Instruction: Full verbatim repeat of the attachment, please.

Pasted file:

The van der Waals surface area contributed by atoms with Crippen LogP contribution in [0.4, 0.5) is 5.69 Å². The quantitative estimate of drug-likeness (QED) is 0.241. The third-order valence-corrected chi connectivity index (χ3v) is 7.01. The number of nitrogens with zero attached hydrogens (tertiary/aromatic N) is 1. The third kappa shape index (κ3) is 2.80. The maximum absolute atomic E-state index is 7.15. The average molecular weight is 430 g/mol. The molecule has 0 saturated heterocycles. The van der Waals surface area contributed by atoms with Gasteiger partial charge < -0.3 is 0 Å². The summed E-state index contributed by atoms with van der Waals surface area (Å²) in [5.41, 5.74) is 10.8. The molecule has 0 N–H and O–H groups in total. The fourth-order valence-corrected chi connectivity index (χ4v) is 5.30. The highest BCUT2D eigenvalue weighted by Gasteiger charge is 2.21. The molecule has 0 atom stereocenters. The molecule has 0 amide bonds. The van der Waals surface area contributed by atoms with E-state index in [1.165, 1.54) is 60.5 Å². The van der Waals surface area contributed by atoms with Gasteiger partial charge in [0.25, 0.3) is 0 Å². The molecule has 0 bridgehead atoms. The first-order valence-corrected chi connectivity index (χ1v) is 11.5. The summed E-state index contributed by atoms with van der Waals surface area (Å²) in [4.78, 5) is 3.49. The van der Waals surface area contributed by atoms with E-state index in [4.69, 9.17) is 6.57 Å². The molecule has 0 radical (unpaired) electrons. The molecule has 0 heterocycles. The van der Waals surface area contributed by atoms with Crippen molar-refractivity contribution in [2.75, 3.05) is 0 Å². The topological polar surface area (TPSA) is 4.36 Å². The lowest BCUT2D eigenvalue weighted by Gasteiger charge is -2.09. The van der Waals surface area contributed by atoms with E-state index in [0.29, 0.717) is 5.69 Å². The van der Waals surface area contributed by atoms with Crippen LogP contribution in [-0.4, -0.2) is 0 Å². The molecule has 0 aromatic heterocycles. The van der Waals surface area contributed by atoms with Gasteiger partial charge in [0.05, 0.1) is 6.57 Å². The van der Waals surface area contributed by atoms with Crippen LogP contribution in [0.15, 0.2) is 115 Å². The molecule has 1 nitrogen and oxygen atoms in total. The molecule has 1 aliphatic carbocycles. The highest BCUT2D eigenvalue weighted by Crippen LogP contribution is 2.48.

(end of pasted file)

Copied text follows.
The van der Waals surface area contributed by atoms with Crippen LogP contribution in [0.4, 0.5) is 5.69 Å². The quantitative estimate of drug-likeness (QED) is 0.241. The third-order valence-corrected chi connectivity index (χ3v) is 7.01. The number of nitrogens with zero attached hydrogens (tertiary/aromatic N) is 1. The third kappa shape index (κ3) is 2.80. The maximum absolute atomic E-state index is 7.15. The average molecular weight is 430 g/mol. The molecule has 0 saturated heterocycles. The van der Waals surface area contributed by atoms with Gasteiger partial charge < -0.3 is 0 Å². The summed E-state index contributed by atoms with van der Waals surface area (Å²) in [5.41, 5.74) is 10.8. The molecule has 0 N–H and O–H groups in total. The fourth-order valence-corrected chi connectivity index (χ4v) is 5.30. The highest BCUT2D eigenvalue weighted by Gasteiger charge is 2.21. The molecule has 0 atom stereocenters. The molecule has 0 amide bonds. The van der Waals surface area contributed by atoms with E-state index in [1.165, 1.54) is 60.5 Å². The van der Waals surface area contributed by atoms with Gasteiger partial charge in [0.25, 0.3) is 0 Å². The molecule has 0 bridgehead atoms. The first-order valence-corrected chi connectivity index (χ1v) is 11.5. The summed E-state index contributed by atoms with van der Waals surface area (Å²) in [4.78, 5) is 3.49. The van der Waals surface area contributed by atoms with E-state index in [4.69, 9.17) is 6.57 Å². The molecule has 0 radical (unpaired) electrons. The molecule has 0 heterocycles. The van der Waals surface area contributed by atoms with Crippen molar-refractivity contribution in [2.75, 3.05) is 0 Å². The topological polar surface area (TPSA) is 4.36 Å². The lowest BCUT2D eigenvalue weighted by Gasteiger charge is -2.09. The van der Waals surface area contributed by atoms with E-state index in [0.29, 0.717) is 5.69 Å². The van der Waals surface area contributed by atoms with Crippen LogP contribution in [-0.4, -0.2) is 0 Å². The molecule has 0 aromatic heterocycles. The van der Waals surface area contributed by atoms with Gasteiger partial charge in [0.05, 0.1) is 6.57 Å². The van der Waals surface area contributed by atoms with Crippen LogP contribution in [0.15, 0.2) is 115 Å². The molecule has 1 nitrogen and oxygen atoms in total. The molecule has 1 aliphatic carbocycles. The highest BCUT2D eigenvalue weighted by Crippen LogP contribution is 2.48.